This week we were asked to be judges in an English speaking competition. The event took place at Global Kids (another school in Dongying). Shortly after arriving, I was whisked away by a lady, and we were placed in separate rooms, and each assigned two other Chinese judges. I sat down, and waited for further instructions. There were a stack of papers on the desk in front of me, but none of the pages were in English. A group of about 10 students came into the room. They sat on either sides of the room. The floor was open, and everyone looked at me. I suddenly realized that this was all down to me!! The Chinese man next to me said, “Okay, you ask….” Huh?! I had no idea what to do!! I found a couple of pages with English questions on them, however they were all set according to a numbering system (which was in Chinese), so I didn’t know where to begin! I began asking the man what I should do, how the number system worked, and how I should score the students. He seemed to know a bit of what was going on, so I managed to figure it out.
I had to ask each student questions, and then rate their responses. The man said that I should given them a rating out of 10, however it could not be less than 7. Interesting!? I couldn’t read their names (as you can see below), so I had to get the students to find their name on the sheet. It was funny how I was expected to know what was going on, and figure out this Chinese table. In the end it was pretty easy, and a quick 5 minute introduction would have solved the initial confusion. This just confirms most of what we have experienced while teaching in China, nothing is properly organized.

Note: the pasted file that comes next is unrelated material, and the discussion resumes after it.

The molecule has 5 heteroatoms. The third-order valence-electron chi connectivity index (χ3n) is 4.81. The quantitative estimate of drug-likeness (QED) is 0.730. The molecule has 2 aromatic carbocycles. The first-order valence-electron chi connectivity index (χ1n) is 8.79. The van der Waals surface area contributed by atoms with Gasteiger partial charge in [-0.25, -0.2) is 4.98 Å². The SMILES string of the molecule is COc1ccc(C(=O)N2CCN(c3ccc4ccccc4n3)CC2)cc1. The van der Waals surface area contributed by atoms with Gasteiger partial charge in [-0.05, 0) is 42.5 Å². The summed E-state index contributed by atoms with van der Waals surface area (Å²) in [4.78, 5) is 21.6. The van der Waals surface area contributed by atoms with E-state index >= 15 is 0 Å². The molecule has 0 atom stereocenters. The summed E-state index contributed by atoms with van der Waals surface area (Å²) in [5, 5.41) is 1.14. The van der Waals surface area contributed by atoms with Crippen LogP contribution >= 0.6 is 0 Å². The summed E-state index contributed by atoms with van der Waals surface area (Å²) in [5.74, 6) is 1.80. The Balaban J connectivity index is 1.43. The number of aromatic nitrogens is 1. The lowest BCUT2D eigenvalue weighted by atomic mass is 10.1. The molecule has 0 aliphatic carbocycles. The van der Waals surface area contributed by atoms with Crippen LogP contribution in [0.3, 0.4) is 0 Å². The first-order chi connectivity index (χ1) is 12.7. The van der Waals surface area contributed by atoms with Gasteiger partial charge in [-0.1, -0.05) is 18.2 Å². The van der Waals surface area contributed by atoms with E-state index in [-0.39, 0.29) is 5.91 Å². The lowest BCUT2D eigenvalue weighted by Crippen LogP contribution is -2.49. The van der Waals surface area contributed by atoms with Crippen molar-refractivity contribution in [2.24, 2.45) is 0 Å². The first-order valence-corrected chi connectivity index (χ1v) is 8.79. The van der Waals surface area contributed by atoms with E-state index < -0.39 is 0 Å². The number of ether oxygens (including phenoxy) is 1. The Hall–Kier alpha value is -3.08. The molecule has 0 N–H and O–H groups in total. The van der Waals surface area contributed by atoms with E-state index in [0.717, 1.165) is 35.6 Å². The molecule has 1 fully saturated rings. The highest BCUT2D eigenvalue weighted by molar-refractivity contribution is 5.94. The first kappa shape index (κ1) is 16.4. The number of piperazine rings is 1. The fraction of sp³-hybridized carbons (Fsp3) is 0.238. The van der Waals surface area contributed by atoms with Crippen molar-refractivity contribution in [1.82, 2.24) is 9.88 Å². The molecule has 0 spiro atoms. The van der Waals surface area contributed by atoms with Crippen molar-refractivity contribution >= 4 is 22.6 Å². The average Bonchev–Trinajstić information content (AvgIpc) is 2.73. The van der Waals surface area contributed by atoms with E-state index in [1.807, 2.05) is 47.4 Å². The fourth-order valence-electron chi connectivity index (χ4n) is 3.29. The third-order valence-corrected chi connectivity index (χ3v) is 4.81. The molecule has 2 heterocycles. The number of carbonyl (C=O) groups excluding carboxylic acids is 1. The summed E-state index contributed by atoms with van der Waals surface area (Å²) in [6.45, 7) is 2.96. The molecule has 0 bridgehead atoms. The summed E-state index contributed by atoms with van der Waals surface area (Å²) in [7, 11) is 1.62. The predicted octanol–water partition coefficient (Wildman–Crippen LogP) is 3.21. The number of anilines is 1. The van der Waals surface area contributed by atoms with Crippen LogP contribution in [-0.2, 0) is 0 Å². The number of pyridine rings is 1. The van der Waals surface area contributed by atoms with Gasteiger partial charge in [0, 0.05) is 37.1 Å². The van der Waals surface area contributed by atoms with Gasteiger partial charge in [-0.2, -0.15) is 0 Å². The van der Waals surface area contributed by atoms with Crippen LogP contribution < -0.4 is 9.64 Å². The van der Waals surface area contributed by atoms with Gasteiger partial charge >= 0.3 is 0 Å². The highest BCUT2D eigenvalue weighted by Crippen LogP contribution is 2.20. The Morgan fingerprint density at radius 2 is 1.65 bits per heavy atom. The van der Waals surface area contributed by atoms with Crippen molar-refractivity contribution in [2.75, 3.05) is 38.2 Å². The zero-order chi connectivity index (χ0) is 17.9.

The number of students entering my room gradually decreased as the day passed. The opposite was true for Justin though!! He had older students, and there were a lot more of them. Fortunately for him, they were intelligent. My group could barely string a full sentence together, so when I was busy there were long periods of silence. One boy did, however, point out that I made him nervous because he thought I was beautiful!! (He scored an extra point… haha, kidding)
I started looking for other things to do when my room was empty.
Poor Justin was working his butt off!
The foyer kept filling with parents and students.
Every 40 minutes a new group would enter the building!
I had a really great time getting to know the two Chinese people I was judging with. They asked me hundreds of questions, but the language barrier meant that it took a long time to explain simple things. Above is a piece of paper I kept drawing on to explain certain concepts to them. They were so interested in Justin and I, how we were from completely different countries, and the fact that we met in South Korea. The woman was searching for information on her phone, and the man kept trying to translate things I said. They asked how many children I want to have, and then nearly fell over when I said I would love to have four or five! In China, more than one is too many, they said. They told me about how they have never left China, and that they probably never will because they can’t afford to!! In the past 3 months I have seen 6 Chinese cities, but the woman hasn’t traveled anywhere in years!! It was quite an eye opening experience, both for them, and for me. They were amazed at how much I have traveled, experienced, and seen.
I was reminded of how blessed Justin and I are!!!